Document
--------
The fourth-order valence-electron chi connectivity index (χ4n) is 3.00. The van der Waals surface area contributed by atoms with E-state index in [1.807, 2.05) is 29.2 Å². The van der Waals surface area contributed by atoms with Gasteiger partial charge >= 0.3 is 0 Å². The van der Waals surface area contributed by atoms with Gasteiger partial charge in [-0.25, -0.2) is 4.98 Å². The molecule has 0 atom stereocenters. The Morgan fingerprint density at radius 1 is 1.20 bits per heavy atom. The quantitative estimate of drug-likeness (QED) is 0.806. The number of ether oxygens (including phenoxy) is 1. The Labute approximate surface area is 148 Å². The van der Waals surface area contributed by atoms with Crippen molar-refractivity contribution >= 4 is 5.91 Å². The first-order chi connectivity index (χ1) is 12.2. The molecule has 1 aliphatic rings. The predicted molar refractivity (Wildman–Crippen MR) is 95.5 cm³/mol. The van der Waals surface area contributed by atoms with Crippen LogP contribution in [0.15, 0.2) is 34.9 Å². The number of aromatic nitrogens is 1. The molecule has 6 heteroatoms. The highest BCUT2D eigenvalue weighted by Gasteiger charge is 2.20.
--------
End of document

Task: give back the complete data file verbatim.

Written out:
The fourth-order valence-electron chi connectivity index (χ4n) is 3.00. The van der Waals surface area contributed by atoms with E-state index in [1.807, 2.05) is 29.2 Å². The van der Waals surface area contributed by atoms with Gasteiger partial charge >= 0.3 is 0 Å². The van der Waals surface area contributed by atoms with Gasteiger partial charge in [-0.25, -0.2) is 4.98 Å². The molecule has 0 atom stereocenters. The Morgan fingerprint density at radius 1 is 1.20 bits per heavy atom. The quantitative estimate of drug-likeness (QED) is 0.806. The number of ether oxygens (including phenoxy) is 1. The Labute approximate surface area is 148 Å². The van der Waals surface area contributed by atoms with Crippen molar-refractivity contribution >= 4 is 5.91 Å². The first-order chi connectivity index (χ1) is 12.2. The molecule has 1 aliphatic rings. The predicted molar refractivity (Wildman–Crippen MR) is 95.5 cm³/mol. The van der Waals surface area contributed by atoms with Crippen LogP contribution in [0.15, 0.2) is 34.9 Å². The number of aromatic nitrogens is 1. The molecule has 6 heteroatoms. The highest BCUT2D eigenvalue weighted by Gasteiger charge is 2.20.